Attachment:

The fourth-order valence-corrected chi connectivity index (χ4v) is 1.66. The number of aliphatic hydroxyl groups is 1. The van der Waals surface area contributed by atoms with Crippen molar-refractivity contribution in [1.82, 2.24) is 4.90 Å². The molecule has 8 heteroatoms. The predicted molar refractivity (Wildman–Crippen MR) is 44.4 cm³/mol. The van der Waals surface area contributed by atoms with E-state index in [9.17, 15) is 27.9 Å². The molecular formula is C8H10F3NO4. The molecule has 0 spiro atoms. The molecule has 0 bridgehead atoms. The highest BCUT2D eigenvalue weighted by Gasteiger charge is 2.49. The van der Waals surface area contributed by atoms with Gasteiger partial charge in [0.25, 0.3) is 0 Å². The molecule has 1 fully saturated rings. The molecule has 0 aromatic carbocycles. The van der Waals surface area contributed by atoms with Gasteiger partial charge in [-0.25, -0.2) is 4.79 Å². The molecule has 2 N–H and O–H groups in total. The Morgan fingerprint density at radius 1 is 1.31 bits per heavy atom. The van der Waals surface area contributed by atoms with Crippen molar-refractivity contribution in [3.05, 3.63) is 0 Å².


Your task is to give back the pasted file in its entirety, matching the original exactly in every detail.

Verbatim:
The fourth-order valence-corrected chi connectivity index (χ4v) is 1.66. The number of aliphatic hydroxyl groups is 1. The van der Waals surface area contributed by atoms with Crippen molar-refractivity contribution in [1.82, 2.24) is 4.90 Å². The molecule has 8 heteroatoms. The predicted molar refractivity (Wildman–Crippen MR) is 44.4 cm³/mol. The van der Waals surface area contributed by atoms with E-state index in [9.17, 15) is 27.9 Å². The molecular formula is C8H10F3NO4. The molecule has 0 spiro atoms. The molecule has 0 bridgehead atoms. The highest BCUT2D eigenvalue weighted by Gasteiger charge is 2.49. The van der Waals surface area contributed by atoms with Gasteiger partial charge in [0.25, 0.3) is 0 Å². The molecule has 1 fully saturated rings. The molecule has 0 aromatic carbocycles. The van der Waals surface area contributed by atoms with Gasteiger partial charge in [-0.25, -0.2) is 4.79 Å². The molecule has 2 N–H and O–H groups in total. The Morgan fingerprint density at radius 1 is 1.31 bits per heavy atom. The van der Waals surface area contributed by atoms with Crippen molar-refractivity contribution in [3.05, 3.63) is 0 Å².